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Breaking Free Unraveling Coercive Control - The Fear of Leaving

Updated: Sep 3, 2023

Welcome back to our ongoing exploration of the complex topic of Coercive Control. In our previous blogs, we delved into the reasons behind low convictions for this crime of abuse despite numerous reports to the police. Now, let's shift our focus to a critical aspect - the fear of leaving.

Key issue effecting reporting.

Coercive Control, the fear of leaving.

When we look at coercive control or any form of abuse, especially when children are

involved, the only thing that we want as protective parents is to take care of our children to

the best of our ability and create a life for them where they are able to have peaceful hearts

full of joyful experiences. So, in the initial stages of making a decision as to whether or not to pursue a conviction of coercive control once they leave the relationship or indeed to start the process of leaving this type of relationship, as many do not have the strength due to the insidious nature of coercive control. This decision would have been the hardest decision one can make throughout this whole relationship. I speak from experience, the fearful thought processes that are attached to this stage cannot be described with words. The fear is unbearable, therefore, the decision to ‘break free’ from coercive control is one of the hardest decisions to make through fear. This fear extends to financial and economic abuse, and the fear of post separation abuse.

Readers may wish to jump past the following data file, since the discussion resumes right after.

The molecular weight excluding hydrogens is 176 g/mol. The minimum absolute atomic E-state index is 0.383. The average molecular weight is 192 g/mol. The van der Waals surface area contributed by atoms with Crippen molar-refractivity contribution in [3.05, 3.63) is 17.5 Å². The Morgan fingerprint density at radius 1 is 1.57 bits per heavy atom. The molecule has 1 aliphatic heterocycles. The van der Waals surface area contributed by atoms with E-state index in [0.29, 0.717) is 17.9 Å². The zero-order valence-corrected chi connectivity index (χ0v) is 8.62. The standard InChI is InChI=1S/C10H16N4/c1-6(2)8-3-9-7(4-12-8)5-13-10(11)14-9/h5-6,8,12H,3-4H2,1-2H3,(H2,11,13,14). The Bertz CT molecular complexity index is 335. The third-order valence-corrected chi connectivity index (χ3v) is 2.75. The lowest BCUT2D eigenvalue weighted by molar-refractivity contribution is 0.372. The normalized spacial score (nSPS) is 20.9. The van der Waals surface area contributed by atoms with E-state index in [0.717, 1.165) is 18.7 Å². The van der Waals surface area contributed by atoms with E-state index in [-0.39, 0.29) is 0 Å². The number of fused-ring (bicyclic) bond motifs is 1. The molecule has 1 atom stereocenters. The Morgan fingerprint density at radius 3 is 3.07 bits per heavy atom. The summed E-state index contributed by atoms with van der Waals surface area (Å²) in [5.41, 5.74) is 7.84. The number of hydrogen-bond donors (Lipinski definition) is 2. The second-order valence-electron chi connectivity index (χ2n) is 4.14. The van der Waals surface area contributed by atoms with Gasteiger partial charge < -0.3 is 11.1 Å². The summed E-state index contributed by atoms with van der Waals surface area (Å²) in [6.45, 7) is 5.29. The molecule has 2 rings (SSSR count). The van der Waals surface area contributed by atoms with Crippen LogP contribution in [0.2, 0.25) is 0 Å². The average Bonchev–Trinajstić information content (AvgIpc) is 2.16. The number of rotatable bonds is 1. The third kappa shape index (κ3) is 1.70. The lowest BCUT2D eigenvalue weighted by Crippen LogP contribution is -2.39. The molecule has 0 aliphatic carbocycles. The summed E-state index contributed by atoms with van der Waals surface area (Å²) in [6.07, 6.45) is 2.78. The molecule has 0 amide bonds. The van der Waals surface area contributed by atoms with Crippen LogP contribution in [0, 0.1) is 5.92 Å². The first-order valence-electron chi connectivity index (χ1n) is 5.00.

There is always the gamble of remaining in our comfort zones, if we know the behaviours of the coercive controllers, if we know what makes them angry, if we know what pleases them,(though our value will always be compromised), if we can predict the coercive controllers’ behaviour while we are in, the relationship (especially if we have children with the coercive controller) that we may stand a better chance of protecting our children.

I feel it is essential to point this out here, because staying in a coercive, controlling relationship because we feel we will be able to protect our children better, is NOT a reason to stay, though it may feel that way. Believe me, it is not. Please consider the message and the value of being worthy of a good life that your children will be looking to you to provide for them. Although this may not be your thought process (there is no blame attached here) as the protective parent, I understand this thought process all too well. I have just lived this for 18 years, you are just trying to survive and protect your children in the best way you think based on what you are being subjected to. So I will gently say this, try to think of the possibility that your child may be looking to you to fix what they are being subjected to, try to think that your child is wanting to communicate this with you, whether they are able to communicate this with you or not. If you do not have children, apply the same possibilities to yourself. You are worthy and deserving, we all are!!

To conclude, on this especially sensitive issue due to the real emotions that can be attached there. I would now like to present some thought-provoking questions for us all to think about within coercive control. Does being really protect our children? Does witnessing a parent being abused, emotionally, psychologically, physically, economically really protect our children? Does accepting this abuse, which is a clear infringement on our human rights, benefit our growth, our empowerment, our mental health and well-being? Two things that you can focus on. The first is your power. You may not feel this way, but well, we possess a unique power, especially when we feel as though we don’t. Secondly, you have choices, not the choices you want. Of course, but choices no the less and from these choices, decisions can be made. My message is always relevant to finishing this sentence………

"Make choices and decision that will create peace in your heart."

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